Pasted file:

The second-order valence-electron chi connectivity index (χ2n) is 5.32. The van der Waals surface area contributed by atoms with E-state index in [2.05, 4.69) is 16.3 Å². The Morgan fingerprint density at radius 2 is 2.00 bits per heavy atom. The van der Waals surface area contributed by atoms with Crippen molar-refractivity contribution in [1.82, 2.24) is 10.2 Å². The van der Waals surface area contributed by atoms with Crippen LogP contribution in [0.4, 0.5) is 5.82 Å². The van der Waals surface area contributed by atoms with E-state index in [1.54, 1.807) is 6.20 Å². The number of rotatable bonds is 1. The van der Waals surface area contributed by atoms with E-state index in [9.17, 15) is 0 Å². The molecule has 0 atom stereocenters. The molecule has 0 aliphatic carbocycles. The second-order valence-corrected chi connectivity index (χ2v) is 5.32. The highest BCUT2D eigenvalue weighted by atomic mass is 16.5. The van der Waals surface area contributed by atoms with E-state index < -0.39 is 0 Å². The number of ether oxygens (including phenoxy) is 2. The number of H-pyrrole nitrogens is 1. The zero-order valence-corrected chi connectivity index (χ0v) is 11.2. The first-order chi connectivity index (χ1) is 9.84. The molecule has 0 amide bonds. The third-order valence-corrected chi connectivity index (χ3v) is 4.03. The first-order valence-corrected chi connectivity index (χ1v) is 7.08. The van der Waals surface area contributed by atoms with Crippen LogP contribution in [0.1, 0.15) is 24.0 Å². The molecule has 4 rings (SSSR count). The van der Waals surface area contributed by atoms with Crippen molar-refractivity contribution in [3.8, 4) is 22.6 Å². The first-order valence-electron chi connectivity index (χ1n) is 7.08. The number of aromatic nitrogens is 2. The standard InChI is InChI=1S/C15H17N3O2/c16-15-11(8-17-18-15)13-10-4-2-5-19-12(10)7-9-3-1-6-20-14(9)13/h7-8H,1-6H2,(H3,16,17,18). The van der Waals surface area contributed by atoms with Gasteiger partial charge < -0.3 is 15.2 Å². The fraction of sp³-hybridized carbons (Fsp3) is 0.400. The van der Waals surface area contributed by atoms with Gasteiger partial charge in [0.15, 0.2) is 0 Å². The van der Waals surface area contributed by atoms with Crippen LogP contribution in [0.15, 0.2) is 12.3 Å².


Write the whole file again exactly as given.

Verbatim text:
The second-order valence-electron chi connectivity index (χ2n) is 5.32. The van der Waals surface area contributed by atoms with E-state index in [2.05, 4.69) is 16.3 Å². The Morgan fingerprint density at radius 2 is 2.00 bits per heavy atom. The van der Waals surface area contributed by atoms with Crippen molar-refractivity contribution in [1.82, 2.24) is 10.2 Å². The van der Waals surface area contributed by atoms with Crippen LogP contribution in [0.4, 0.5) is 5.82 Å². The van der Waals surface area contributed by atoms with E-state index in [1.54, 1.807) is 6.20 Å². The number of rotatable bonds is 1. The van der Waals surface area contributed by atoms with E-state index in [9.17, 15) is 0 Å². The molecule has 0 atom stereocenters. The molecule has 0 aliphatic carbocycles. The second-order valence-corrected chi connectivity index (χ2v) is 5.32. The highest BCUT2D eigenvalue weighted by atomic mass is 16.5. The van der Waals surface area contributed by atoms with E-state index < -0.39 is 0 Å². The number of ether oxygens (including phenoxy) is 2. The number of H-pyrrole nitrogens is 1. The zero-order valence-corrected chi connectivity index (χ0v) is 11.2. The first-order chi connectivity index (χ1) is 9.84. The molecule has 0 amide bonds. The third-order valence-corrected chi connectivity index (χ3v) is 4.03. The first-order valence-corrected chi connectivity index (χ1v) is 7.08. The van der Waals surface area contributed by atoms with Crippen LogP contribution in [0.1, 0.15) is 24.0 Å². The molecule has 4 rings (SSSR count). The van der Waals surface area contributed by atoms with Crippen molar-refractivity contribution in [3.8, 4) is 22.6 Å². The first-order valence-electron chi connectivity index (χ1n) is 7.08. The number of aromatic nitrogens is 2. The standard InChI is InChI=1S/C15H17N3O2/c16-15-11(8-17-18-15)13-10-4-2-5-19-12(10)7-9-3-1-6-20-14(9)13/h7-8H,1-6H2,(H3,16,17,18). The van der Waals surface area contributed by atoms with Gasteiger partial charge < -0.3 is 15.2 Å². The fraction of sp³-hybridized carbons (Fsp3) is 0.400. The van der Waals surface area contributed by atoms with Gasteiger partial charge in [0.15, 0.2) is 0 Å². The van der Waals surface area contributed by atoms with Crippen LogP contribution in [0.15, 0.2) is 12.3 Å².